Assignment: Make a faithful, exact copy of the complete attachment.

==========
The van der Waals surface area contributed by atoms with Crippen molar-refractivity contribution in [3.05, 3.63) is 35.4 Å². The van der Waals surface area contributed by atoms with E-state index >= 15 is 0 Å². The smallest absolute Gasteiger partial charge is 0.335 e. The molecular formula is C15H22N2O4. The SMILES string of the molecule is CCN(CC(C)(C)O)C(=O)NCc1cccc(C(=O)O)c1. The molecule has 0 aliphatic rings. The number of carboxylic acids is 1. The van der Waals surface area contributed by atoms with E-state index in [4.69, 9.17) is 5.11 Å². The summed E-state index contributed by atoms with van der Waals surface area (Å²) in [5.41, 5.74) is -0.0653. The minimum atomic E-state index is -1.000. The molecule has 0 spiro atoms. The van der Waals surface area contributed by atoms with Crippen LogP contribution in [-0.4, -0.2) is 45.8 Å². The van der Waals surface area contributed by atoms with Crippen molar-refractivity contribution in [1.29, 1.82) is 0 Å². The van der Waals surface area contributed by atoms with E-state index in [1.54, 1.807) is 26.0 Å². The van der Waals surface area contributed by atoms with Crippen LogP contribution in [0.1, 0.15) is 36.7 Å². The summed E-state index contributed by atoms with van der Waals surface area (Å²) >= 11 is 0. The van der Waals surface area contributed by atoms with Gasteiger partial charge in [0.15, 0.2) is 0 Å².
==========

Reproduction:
The van der Waals surface area contributed by atoms with Crippen molar-refractivity contribution in [3.05, 3.63) is 35.4 Å². The van der Waals surface area contributed by atoms with E-state index >= 15 is 0 Å². The smallest absolute Gasteiger partial charge is 0.335 e. The molecular formula is C15H22N2O4. The SMILES string of the molecule is CCN(CC(C)(C)O)C(=O)NCc1cccc(C(=O)O)c1. The molecule has 0 aliphatic rings. The number of carboxylic acids is 1. The van der Waals surface area contributed by atoms with E-state index in [4.69, 9.17) is 5.11 Å². The summed E-state index contributed by atoms with van der Waals surface area (Å²) in [5.41, 5.74) is -0.0653. The minimum atomic E-state index is -1.000. The molecule has 0 spiro atoms. The van der Waals surface area contributed by atoms with Crippen LogP contribution in [-0.4, -0.2) is 45.8 Å². The van der Waals surface area contributed by atoms with Crippen molar-refractivity contribution in [1.29, 1.82) is 0 Å². The van der Waals surface area contributed by atoms with E-state index in [1.54, 1.807) is 26.0 Å². The van der Waals surface area contributed by atoms with Crippen LogP contribution in [0.1, 0.15) is 36.7 Å². The summed E-state index contributed by atoms with van der Waals surface area (Å²) >= 11 is 0. The van der Waals surface area contributed by atoms with Gasteiger partial charge in [0.15, 0.2) is 0 Å².